Certainly the clinician, confronted with a series of clients who have been struggling for years with gender identity concerns, is likely to see confused, anxious, and somewhat dysfunctional individuals. It is not surprising that clinical impressions of transsexual people and the literature which has arisen from studying them has cen­tered around the transgender phenomenon as patholog­ical. However, it is also possible to view the same clien­tele as individuals who have been struggling for years with very powerful feelings of gender dysphoria without access to sources of support which would be available for almost any other human condition, but which were unavailable to the clients simply because of the nature of their struggle. Parents, siblings, partners or spouses, chil­dren, the extended family, teachers, clergy, and friends often either do not know about the gender issue, or have been told and have exhibited negative or even cata­strophic reactions. Being without support in such a situ­ation is very much like being swept down a raging river. In such a circumstance, one is in danger of drowning unless one can grab a tree branch. With that single source of support, it is possible to pull oneself out of the river. Perhaps what is remarkable is that so many trans­sexual and transgendered persons have coped so well with their condition in the face of adversity.

Clients who go to therapists for support are not particularly likely to do so when everything is going well. This is as true for someone with transgender or transsexual issues as it is for a a single parent with a behaviorally disturbed child. A few weeks of exposure to a support group, a knowledgeable and supportive therapist, or even a friendly electrologist or primary care physician can result in a much calmer and less dys­functional client. As such support becomes increas­ingly available, the frantic, confused clients who once presented for intake are being replaced by more knowledgeable, more determined clients. Some, of course, have mental health concerns in addition to gender dys­phoria—but most don’t.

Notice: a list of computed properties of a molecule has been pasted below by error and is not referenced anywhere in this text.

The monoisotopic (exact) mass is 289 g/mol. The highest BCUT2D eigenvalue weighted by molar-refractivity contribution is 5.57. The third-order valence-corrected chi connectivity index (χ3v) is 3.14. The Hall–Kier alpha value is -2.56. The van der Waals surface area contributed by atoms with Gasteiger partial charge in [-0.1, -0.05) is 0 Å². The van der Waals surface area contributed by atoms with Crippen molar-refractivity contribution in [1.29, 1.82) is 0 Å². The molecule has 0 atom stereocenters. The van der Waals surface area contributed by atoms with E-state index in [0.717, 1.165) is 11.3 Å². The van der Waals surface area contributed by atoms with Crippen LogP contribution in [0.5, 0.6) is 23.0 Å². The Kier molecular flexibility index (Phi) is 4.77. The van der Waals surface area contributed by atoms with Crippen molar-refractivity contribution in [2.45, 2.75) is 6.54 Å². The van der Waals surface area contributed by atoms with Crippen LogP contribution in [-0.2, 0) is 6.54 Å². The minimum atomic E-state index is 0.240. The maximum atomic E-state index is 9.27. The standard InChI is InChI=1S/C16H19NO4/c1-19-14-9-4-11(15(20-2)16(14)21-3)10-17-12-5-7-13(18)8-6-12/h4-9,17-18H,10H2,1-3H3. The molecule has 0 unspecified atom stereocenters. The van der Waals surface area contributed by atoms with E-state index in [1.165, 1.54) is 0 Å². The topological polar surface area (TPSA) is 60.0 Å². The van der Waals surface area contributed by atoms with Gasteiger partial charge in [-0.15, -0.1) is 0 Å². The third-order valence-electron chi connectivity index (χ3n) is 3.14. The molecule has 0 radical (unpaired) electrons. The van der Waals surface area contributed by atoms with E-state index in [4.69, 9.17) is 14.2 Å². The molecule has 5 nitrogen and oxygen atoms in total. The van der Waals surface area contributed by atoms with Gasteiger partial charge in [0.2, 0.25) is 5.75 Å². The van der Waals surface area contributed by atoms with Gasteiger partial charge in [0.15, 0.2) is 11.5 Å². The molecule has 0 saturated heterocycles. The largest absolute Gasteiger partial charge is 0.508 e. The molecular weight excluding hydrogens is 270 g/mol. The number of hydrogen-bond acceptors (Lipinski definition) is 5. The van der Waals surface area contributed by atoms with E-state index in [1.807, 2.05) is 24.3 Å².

As a society, we have a dysphoria about gender. Our notions of manhood and womanhood have been rigid and stereotyped, leaving those who varied from the norm out in the cold. Masculine women, feminine men, gay men, lesbians, crossdressers, fetishists, trans­sexual people, intersexed people, and other gender-transgressive persons have historically received messages that they are sick, deviant, unworthy, and sinful. Unfortunately, our medical and psychological sciences have mirrored this discomfort with difference and con­centrated on turning “deviant” people into “normal” ones. The assumptions made when conducting research on transsexualism, the assumptions made by clinicians when confronted with transgendered or transsexual clients, and the assumptions of the clients themselves led to the formation of a pathology-based treatment system which has labored along, after a fashion, for more than 40 years. But those assumptions have changed—and the methods of delivering treatment must change, as well.

I have argued [AEGIS News, 1(5), 1995] that a sea change is occurring in the way we think about gen­der. I believe it is time to rethink our assumptions about treatment, reinterpret the empirical data, and reexamine the power balance between client and care­giver.

This does not mean that we should throw the baby out with the bathwater. I absolutely do not advocate that medical procedures should be available on demand. Hormones and surgery are powerful tech­nologies, and society has restricted access to them for good reason. Many people who ask for them have unre­alistic expectations about what they will and will not do; others may seek them out because of desperation or frustration; and some, because of mental illness, are unable to give informed consent.

Our challenge is to rethink the issue of access to hormonal and surgical treatment, balancing the right of the individual to control his or her own body with the ethical obligation of the caregiver to do no harm. It’s a difficult equation with many variables, some of which may never be properly defined. And it’s an issue which we will revisit in future issues of this newsletter.